Michele Bachmann links Clinton aide to extremists. Has she gone too far?

Rep. Michele Bachmann said that a longtime aide to Secretary of State Hillary Rodham Clinton may have ties to the Muslim Brotherhood and that the group is trying to infiltrate the US government.

Jason Reed/Reuters
Rep. Michele Bachmann (R) of Minnesota speaks to the press outside the Supreme Court in Washington, D.C., in this June 28 photo.

Michele Bachmann’s words have produced controversy before. During her run for the 2012 GOP presidential nomination, she cited New Hampshire as the state where the Revolutionary War began (it was Massachusetts), insinuated that the human papillomavirus vaccine can cause mental retardation (there’s no scientific evidence of that), and said John Wayne was from her Iowa hometown (he wasn’t).

But now she’s really poking a hornet’s nest. She’s said that a longtime aide to Secretary of State Hillary Rodham Clinton may have ties to the Muslim Brotherhood and that the group is trying to infiltrate the US government. Has she gone too far?

After all, the aide in question, Huma Abedin, is well known in Washington and widely respected. The charge that she may be acting as the secret agent of a foreign organization, which was made in a letter to the State Department signed by Representative Bachmann and three other members of Congress, has drawn a furious and bipartisan negative response.

For instance, Bachmann's former campaign manager, Edward Rollins, said in a Fox News opinion piece that his onetime boss is being extreme and dishonest.

“Having worked for Congressman Bachmann’s campaign for president, I am fully aware that she sometimes has difficulty with her facts, but this is downright vicious and reaches the late Senator Joe McCarthy level,” wrote Mr. Rollins on Thursday.

And former GOP presidential candidate John McCain took to the Senate floor to denounce his fellow Republican lawmaker. He said that he had grown to admire Ms. Abedin during her years of service to the United States and could not stay silent while she was under verbal attack.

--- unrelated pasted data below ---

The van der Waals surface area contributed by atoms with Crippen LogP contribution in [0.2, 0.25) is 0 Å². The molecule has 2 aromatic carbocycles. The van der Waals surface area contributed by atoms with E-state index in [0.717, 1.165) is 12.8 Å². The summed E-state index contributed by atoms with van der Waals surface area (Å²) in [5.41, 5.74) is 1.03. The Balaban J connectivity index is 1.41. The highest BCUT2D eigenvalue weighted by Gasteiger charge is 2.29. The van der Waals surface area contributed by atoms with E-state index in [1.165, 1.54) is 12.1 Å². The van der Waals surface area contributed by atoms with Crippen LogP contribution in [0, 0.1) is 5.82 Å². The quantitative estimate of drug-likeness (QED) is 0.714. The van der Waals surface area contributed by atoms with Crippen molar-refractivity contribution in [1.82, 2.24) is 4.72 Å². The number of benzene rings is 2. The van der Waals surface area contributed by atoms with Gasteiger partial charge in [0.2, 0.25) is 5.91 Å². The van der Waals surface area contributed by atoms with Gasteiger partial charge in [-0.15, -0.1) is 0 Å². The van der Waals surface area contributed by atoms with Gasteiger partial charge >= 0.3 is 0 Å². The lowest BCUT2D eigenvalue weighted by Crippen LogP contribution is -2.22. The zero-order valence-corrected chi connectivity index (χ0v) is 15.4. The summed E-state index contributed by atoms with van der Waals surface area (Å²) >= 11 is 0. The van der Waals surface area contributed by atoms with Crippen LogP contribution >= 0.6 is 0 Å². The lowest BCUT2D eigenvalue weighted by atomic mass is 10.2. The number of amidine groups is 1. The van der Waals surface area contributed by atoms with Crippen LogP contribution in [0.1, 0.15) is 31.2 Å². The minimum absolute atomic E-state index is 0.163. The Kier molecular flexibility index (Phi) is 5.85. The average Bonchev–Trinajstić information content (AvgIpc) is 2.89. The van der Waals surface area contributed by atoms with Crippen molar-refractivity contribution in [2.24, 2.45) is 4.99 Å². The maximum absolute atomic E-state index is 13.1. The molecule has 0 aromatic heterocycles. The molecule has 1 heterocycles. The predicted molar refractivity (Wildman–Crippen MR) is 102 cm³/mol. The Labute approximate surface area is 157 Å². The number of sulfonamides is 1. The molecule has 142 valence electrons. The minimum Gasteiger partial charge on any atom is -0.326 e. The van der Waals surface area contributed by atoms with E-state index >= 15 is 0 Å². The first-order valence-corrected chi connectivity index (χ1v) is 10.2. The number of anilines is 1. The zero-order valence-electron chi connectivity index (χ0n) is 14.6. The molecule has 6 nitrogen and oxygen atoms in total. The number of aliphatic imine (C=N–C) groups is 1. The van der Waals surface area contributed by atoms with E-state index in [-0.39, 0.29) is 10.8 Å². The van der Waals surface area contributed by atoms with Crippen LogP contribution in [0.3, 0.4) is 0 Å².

“I know Huma to be an intelligent, upstanding, hard-working, and loyal servant of our country and our government, who has devoted countless hours of her life to advancing the ideals of the nation she loves and looking after its most precious interests,” said Senator McCain.

Abedin is of Pakistani descent. She is married to Anthony Weiner, a former Democratic member of Congress from New York who was forced to resign his position in disgrace following revelations he had sent lewd photos of himself to young women. Currently she is a deputy chief of staff for Secretary Clinton.

In their letter to Harold Geisel, deputy inspector general at the State Department, Bachmann and her co-signers asserted that Abedin’s late father, her mother, and her brother all were connected in some way to Muslim Brotherhood operatives or organizations.

They referenced a report by the conservative think tank the Center for Security Policy, which has outlined what it calls the Muslim Brotherhood’s plan to influence the US government from within, and has alleged that Abedin’s family ties make her a possible point person for that effort. Abedin’s mother has been identified in Saudi Arabia as a leader of the Muslim Sisterhood, according to CSP.

“Congresswoman Bachmann and her colleagues have rendered a tremendous public service by raising an alarm about the dangers posed by the Muslim Brotherhood’s ‘civilization jihad,’ ” said CSP president Frank Gaffney Jr., a Pentagon official during the Reagan administration.

But McCain and other defenders of Abedin said that the accusations by Bachmann and CSP were unsubstantiated and based on her ethnic background.

Juliette Kayyem, a former Department of Homeland Security official who is an American of Arab descent now married to a Jewish lawyer, noted in a Boston Globe op-ed that Bachmann’s charges are not really meant to expose some nefarious infiltration plot.

“They are intended to make Muslims or Arabs in government who are often far less senior than Abedin, or those in policy positions who seek a better relationship with the Islamic world, feel like outsiders,” writes Ms. Kayyem.

[Editor's note: The original version of this story mischaracterized Abedin's background.]

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